Could the number of children you have be determined by your DNA? Researchers at the University of Oxford has discovered that the number of children we may have could already be in our DNA. The research team has unveiled twelve areas in our unique DNA sequence that are all linked with the age at which we have our first child and the eventual size of our family.
A new study has found that, contrary to popular belief, a daily glass of red wine may actually boost your fertility. Published in the Endocrine Society’s Journal of Clinical Endrocrinology & Metabolism, the study uncovered that resveratrol, a natural compound found in red wine, lowers a woman’s risk of polycystic ovary syndrome (PCOS), one of the main causes of infertility in women. Unfortunately, PCOS is a pretty common disorder among women of child-bearing age.
The effect of diet fizzy drinks upon our health has long been debated. While they technically contain no calories, experts worry that they’re having a different impact upon our bodies, or even contributing to weight gain.
You’ve barely finished blowing out the candles on your 35th birthday cake when the sound of applause is replaced by the near deafening TICK TOCK of your biological clock. Dr Luciano Nardo, a consultant gynaecologist and clinical director of leading UK clinic Reproductive Health Group, has claimed ALL single women in Britain should freeze their eggs before they hit the big 3-5.
In an attempt to tackle a declining birth rate in the country, health minister Beatrice Lorenzin announced earlier this summer that September 22nd would be a ‘fertility day’ encouraging family planning.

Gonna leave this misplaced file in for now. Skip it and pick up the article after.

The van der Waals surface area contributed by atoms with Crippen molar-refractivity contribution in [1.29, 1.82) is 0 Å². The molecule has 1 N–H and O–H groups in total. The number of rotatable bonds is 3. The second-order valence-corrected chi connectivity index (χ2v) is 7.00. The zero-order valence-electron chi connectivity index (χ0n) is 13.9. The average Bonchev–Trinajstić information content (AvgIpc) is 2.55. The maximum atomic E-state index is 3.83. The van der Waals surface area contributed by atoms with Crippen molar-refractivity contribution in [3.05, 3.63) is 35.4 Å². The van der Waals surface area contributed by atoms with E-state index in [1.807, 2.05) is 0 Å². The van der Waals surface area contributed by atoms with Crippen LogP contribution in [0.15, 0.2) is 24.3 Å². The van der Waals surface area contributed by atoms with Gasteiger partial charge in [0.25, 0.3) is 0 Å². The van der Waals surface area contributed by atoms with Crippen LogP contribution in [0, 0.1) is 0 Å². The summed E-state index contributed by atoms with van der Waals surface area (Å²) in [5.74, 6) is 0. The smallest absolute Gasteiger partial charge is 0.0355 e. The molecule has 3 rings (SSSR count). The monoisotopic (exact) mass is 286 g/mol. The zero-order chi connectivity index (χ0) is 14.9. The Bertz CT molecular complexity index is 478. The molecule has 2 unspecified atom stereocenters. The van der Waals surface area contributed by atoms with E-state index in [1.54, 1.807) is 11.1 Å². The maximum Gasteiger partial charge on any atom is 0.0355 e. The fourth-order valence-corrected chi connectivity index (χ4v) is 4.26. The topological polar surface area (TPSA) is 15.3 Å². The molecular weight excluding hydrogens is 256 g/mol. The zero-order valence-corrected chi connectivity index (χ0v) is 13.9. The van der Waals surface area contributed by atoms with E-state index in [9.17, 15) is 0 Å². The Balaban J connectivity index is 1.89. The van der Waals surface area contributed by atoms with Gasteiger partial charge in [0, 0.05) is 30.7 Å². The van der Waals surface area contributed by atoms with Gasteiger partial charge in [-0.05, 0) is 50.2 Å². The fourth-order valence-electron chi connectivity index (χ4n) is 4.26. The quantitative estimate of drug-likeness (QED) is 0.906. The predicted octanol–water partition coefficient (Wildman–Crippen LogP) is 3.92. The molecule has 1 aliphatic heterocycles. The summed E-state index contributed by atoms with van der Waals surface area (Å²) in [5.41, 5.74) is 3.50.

Despite the NHS and various other experts advising that women’s fertility steeply declines after 35, Lord Robert Winston believes women remain fertile until they are 45 and are wrongly being pushed into early IVF by some private clinics. Speaking on Good Morning Britain earlier this week, Lord Winston, who heads the Genesis Research Trust in London claimed women are actually able to get pregnant until their mid-40s and some private fertility clinics could be misleading couples about this for financial gain.
A new report by Office for National Statistics (ONS) in England and Wales has revealed that in 2015 there were 15.2 births per 1,000 women aged 40 and over in 2015 compared to just 14.5 for those aged under 20. In 1981, the rate was 4.9 for women aged 40 and over compared to 28.1 for women under 20, which means the fertility rate among older women has more than trebled since 1981.
If your guy is somewhat of a Coca Cola chugger, you might want to get him to cut back. Scientists at Copenhagen University Hospital have found that downing cans of cola can have a detrimental effect on men’s reproductive health. The study revealed that drinking one litre of cola per day could see a reduction in sperm count by up to 30 per cent.
Adam Balen, chairman of the British Fertility Society (BFS) and professor of reproductive medicine at Leeds University believes children should be taught about fertility from a young age. “This is something we have been discussing a lot at the BFS,” Professor Balen told the European Society of Human Reproduction and Embryology in Helsinki, Finland.